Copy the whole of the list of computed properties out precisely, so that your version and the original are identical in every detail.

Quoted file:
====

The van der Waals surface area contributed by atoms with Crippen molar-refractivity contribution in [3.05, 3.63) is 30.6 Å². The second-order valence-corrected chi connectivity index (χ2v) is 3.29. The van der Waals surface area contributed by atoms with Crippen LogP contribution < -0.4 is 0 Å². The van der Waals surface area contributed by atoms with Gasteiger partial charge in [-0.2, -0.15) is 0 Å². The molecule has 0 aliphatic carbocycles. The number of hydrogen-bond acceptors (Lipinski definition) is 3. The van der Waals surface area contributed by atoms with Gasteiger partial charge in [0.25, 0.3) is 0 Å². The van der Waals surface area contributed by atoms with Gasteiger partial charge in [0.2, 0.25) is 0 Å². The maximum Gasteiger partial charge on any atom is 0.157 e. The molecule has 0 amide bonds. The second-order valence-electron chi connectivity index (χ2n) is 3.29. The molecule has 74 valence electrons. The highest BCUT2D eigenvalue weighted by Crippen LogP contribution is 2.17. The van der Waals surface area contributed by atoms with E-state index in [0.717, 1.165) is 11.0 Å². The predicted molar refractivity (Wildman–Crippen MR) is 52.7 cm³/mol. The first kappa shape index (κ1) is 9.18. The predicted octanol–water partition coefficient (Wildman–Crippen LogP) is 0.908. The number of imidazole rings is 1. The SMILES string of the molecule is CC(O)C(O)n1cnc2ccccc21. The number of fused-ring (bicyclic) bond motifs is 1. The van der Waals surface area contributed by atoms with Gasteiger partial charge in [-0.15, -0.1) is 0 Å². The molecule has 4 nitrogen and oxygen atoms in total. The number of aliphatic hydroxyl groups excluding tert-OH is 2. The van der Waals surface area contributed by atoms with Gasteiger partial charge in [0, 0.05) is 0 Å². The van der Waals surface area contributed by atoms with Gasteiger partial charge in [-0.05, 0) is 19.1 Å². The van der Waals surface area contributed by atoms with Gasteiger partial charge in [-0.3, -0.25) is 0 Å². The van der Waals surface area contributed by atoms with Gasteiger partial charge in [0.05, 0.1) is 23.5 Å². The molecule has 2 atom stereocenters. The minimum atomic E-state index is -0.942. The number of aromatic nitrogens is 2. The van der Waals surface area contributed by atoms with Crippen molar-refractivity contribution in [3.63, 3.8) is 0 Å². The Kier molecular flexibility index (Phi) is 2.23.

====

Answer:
The van der Waals surface area contributed by atoms with Crippen molar-refractivity contribution in [3.05, 3.63) is 30.6 Å². The second-order valence-corrected chi connectivity index (χ2v) is 3.29. The van der Waals surface area contributed by atoms with Crippen LogP contribution < -0.4 is 0 Å². The van der Waals surface area contributed by atoms with Gasteiger partial charge in [-0.2, -0.15) is 0 Å². The molecule has 0 aliphatic carbocycles. The number of hydrogen-bond acceptors (Lipinski definition) is 3. The van der Waals surface area contributed by atoms with Gasteiger partial charge in [0.25, 0.3) is 0 Å². The van der Waals surface area contributed by atoms with Gasteiger partial charge in [0.2, 0.25) is 0 Å². The maximum Gasteiger partial charge on any atom is 0.157 e. The molecule has 0 amide bonds. The second-order valence-electron chi connectivity index (χ2n) is 3.29. The molecule has 74 valence electrons. The highest BCUT2D eigenvalue weighted by Crippen LogP contribution is 2.17. The van der Waals surface area contributed by atoms with E-state index in [0.717, 1.165) is 11.0 Å². The predicted molar refractivity (Wildman–Crippen MR) is 52.7 cm³/mol. The first kappa shape index (κ1) is 9.18. The predicted octanol–water partition coefficient (Wildman–Crippen LogP) is 0.908. The number of imidazole rings is 1. The SMILES string of the molecule is CC(O)C(O)n1cnc2ccccc21. The number of fused-ring (bicyclic) bond motifs is 1. The van der Waals surface area contributed by atoms with Gasteiger partial charge in [-0.15, -0.1) is 0 Å². The molecule has 4 nitrogen and oxygen atoms in total. The number of aliphatic hydroxyl groups excluding tert-OH is 2. The van der Waals surface area contributed by atoms with Gasteiger partial charge in [0, 0.05) is 0 Å². The van der Waals surface area contributed by atoms with Gasteiger partial charge in [-0.05, 0) is 19.1 Å². The van der Waals surface area contributed by atoms with Gasteiger partial charge in [-0.3, -0.25) is 0 Å². The van der Waals surface area contributed by atoms with Gasteiger partial charge in [0.05, 0.1) is 23.5 Å². The molecule has 2 atom stereocenters. The minimum atomic E-state index is -0.942. The number of aromatic nitrogens is 2. The van der Waals surface area contributed by atoms with Crippen molar-refractivity contribution in [3.63, 3.8) is 0 Å². The Kier molecular flexibility index (Phi) is 2.23.